Once you’ve gotten rid of clutter and analyzed how you react to each space in your home, you’re ready to move onto STEP 3: the physical space you have and what’s in it. There are many projects that can significantly change your physical space. You can sound proof walls and ceilings, or add carpeting and window treatments to soften the rooms and absorb noise. If you have a budget to make significant changes, by all means, do so. If not, tweak what you can. Lighting can significantly change how a room “reads” and “feels”. When possible, enhance natural light. Consider overhead lights (with dimmers) combined with ambient lighting. Remember firelight and candlelight add atmosphere and light. Everything in a space impacts how it “feels”.
Think about creating “zones” inside your home so that you have dedicated spaces for diverse activities. The most critical is a technology-free zone: a space without electronics that’s restful, where you can recharge and cue your subconscious to be calm and peaceful. Please be purposeful about creating this space first. It should be where you can go and let go of stress. In addition to spaces for rest and relaxation, dedicate other areas for separate activities: TV watching (if you do that), reading, eating (where you can sit down and enjoy your food, instead of quickly consuming it), and technology. Although most of us do a LOT of multi-tasking (something I do far too much), there’s a lot to be said for “time and place”.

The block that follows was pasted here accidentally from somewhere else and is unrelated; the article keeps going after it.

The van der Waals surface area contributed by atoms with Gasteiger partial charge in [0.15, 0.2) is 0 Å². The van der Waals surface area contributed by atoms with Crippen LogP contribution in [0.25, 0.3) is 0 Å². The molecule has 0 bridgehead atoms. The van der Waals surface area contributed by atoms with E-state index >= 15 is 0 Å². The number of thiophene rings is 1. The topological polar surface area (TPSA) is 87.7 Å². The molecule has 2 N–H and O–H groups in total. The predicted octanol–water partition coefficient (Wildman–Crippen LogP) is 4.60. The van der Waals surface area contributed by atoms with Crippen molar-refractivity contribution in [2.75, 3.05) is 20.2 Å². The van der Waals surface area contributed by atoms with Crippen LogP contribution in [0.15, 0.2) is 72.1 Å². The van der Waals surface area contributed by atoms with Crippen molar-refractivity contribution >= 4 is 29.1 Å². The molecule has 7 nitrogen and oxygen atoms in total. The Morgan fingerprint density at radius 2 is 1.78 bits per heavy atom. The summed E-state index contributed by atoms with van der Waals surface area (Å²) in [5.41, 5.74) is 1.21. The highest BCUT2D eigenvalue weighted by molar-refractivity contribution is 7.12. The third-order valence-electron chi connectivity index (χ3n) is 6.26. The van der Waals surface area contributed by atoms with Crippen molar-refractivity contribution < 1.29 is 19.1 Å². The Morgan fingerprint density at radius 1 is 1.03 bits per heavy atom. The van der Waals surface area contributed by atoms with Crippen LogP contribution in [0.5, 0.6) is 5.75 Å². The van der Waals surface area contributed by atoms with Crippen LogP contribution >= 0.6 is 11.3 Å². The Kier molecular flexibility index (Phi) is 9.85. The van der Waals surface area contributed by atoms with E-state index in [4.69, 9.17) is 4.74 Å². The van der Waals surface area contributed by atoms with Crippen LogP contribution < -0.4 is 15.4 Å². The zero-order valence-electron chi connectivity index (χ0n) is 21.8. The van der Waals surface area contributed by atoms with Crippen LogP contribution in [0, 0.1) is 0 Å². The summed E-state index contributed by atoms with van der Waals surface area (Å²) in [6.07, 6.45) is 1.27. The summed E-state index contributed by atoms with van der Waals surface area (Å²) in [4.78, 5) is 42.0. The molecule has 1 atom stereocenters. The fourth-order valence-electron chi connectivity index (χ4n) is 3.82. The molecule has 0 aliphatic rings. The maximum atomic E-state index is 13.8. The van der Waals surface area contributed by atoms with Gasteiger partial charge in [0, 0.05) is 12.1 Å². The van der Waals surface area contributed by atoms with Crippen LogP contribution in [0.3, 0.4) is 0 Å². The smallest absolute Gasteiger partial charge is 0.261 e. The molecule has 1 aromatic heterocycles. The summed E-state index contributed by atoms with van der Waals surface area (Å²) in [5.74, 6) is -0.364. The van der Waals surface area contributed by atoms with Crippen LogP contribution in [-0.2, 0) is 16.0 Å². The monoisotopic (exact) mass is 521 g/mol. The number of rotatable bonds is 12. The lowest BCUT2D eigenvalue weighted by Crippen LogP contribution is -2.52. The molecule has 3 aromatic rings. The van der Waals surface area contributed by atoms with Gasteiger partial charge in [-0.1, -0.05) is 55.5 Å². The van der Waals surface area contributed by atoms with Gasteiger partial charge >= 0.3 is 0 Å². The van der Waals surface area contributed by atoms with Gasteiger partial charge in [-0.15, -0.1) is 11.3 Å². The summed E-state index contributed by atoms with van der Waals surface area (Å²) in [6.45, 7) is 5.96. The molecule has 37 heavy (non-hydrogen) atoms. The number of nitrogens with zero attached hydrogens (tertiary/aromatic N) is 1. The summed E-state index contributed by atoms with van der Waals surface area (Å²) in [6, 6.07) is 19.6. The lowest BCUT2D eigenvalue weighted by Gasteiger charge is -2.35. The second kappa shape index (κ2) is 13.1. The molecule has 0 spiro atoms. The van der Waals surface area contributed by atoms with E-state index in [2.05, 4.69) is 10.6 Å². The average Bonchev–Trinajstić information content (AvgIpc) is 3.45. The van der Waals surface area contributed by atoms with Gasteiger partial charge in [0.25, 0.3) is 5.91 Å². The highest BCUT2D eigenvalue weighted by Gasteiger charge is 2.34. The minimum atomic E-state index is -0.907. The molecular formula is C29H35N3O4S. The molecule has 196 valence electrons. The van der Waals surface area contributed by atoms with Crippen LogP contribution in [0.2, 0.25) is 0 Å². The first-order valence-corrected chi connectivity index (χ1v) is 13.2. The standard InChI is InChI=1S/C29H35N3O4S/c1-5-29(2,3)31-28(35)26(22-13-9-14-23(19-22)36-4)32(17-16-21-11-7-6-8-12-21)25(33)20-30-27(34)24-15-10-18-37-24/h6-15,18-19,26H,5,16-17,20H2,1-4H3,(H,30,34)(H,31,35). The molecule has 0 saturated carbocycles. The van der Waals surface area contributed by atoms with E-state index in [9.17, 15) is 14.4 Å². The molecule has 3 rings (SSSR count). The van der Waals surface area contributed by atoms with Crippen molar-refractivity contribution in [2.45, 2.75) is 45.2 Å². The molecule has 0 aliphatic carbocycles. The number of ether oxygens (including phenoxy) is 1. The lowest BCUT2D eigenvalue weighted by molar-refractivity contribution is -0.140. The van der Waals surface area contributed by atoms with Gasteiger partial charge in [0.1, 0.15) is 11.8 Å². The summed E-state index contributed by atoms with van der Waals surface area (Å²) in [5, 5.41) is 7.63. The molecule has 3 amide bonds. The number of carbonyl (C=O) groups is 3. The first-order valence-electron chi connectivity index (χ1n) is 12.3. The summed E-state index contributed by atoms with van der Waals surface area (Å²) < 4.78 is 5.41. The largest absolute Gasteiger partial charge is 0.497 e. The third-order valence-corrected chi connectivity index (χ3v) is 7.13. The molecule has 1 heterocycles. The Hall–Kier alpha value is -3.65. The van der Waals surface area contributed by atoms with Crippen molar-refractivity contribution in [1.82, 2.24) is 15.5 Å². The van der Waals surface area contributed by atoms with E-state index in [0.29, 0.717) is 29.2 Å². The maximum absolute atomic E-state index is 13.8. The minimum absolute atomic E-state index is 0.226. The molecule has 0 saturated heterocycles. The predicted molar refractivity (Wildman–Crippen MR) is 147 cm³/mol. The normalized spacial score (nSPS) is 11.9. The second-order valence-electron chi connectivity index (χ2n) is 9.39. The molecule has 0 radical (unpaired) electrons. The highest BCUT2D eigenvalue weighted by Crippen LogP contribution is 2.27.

Even after decluttering, do you still possess physical items that have unpleasant memories or associations attached to them? For many of us, home is, at least in part, a three-dimensional photo album of our lives.
Does that chair, that belonged to your great-aunt, make you smile or remind you of how she always put you down?